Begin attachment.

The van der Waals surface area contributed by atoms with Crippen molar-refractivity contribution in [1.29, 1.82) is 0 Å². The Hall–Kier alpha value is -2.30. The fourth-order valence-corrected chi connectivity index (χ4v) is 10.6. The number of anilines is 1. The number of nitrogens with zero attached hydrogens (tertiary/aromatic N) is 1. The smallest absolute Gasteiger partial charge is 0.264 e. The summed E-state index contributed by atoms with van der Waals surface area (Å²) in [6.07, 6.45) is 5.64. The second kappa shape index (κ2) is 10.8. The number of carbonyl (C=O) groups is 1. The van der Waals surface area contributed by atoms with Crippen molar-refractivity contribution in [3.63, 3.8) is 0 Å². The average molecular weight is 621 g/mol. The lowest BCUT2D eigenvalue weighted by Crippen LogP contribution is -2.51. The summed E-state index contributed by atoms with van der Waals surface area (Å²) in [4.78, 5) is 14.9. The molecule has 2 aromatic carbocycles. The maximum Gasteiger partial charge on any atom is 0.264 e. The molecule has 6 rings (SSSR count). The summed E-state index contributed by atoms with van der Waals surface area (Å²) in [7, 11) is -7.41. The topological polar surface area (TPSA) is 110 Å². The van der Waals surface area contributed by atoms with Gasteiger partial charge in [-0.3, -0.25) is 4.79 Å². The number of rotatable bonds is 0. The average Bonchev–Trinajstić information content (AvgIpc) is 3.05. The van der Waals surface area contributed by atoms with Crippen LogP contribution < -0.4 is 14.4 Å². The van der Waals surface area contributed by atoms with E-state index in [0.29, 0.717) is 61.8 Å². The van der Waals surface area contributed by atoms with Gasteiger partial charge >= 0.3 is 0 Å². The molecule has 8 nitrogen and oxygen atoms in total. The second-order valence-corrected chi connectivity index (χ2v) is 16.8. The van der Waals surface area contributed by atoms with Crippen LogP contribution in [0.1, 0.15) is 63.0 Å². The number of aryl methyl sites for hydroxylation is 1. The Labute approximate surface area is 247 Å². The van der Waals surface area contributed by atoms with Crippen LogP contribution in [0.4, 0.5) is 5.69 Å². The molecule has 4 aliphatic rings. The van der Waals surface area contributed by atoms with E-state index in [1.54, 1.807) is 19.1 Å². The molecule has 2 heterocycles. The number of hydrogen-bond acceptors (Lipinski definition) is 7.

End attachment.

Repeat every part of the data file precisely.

The van der Waals surface area contributed by atoms with Crippen molar-refractivity contribution in [1.29, 1.82) is 0 Å². The Hall–Kier alpha value is -2.30. The fourth-order valence-corrected chi connectivity index (χ4v) is 10.6. The number of anilines is 1. The number of nitrogens with zero attached hydrogens (tertiary/aromatic N) is 1. The smallest absolute Gasteiger partial charge is 0.264 e. The summed E-state index contributed by atoms with van der Waals surface area (Å²) in [6.07, 6.45) is 5.64. The second kappa shape index (κ2) is 10.8. The number of carbonyl (C=O) groups is 1. The van der Waals surface area contributed by atoms with Crippen molar-refractivity contribution in [3.63, 3.8) is 0 Å². The average molecular weight is 621 g/mol. The lowest BCUT2D eigenvalue weighted by Crippen LogP contribution is -2.51. The summed E-state index contributed by atoms with van der Waals surface area (Å²) in [4.78, 5) is 14.9. The molecule has 2 aromatic carbocycles. The maximum Gasteiger partial charge on any atom is 0.264 e. The molecule has 6 rings (SSSR count). The summed E-state index contributed by atoms with van der Waals surface area (Å²) in [7, 11) is -7.41. The topological polar surface area (TPSA) is 110 Å². The van der Waals surface area contributed by atoms with Gasteiger partial charge in [-0.3, -0.25) is 4.79 Å². The number of rotatable bonds is 0. The average Bonchev–Trinajstić information content (AvgIpc) is 3.05. The van der Waals surface area contributed by atoms with Crippen LogP contribution < -0.4 is 14.4 Å². The van der Waals surface area contributed by atoms with E-state index in [0.29, 0.717) is 61.8 Å². The van der Waals surface area contributed by atoms with Gasteiger partial charge >= 0.3 is 0 Å². The molecule has 8 nitrogen and oxygen atoms in total. The second-order valence-corrected chi connectivity index (χ2v) is 16.8. The van der Waals surface area contributed by atoms with Crippen LogP contribution in [0.1, 0.15) is 63.0 Å². The number of aryl methyl sites for hydroxylation is 1. The Labute approximate surface area is 247 Å². The van der Waals surface area contributed by atoms with Crippen LogP contribution in [0.4, 0.5) is 5.69 Å². The molecule has 4 aliphatic rings. The van der Waals surface area contributed by atoms with E-state index in [1.54, 1.807) is 19.1 Å². The molecule has 2 heterocycles. The number of hydrogen-bond acceptors (Lipinski definition) is 7.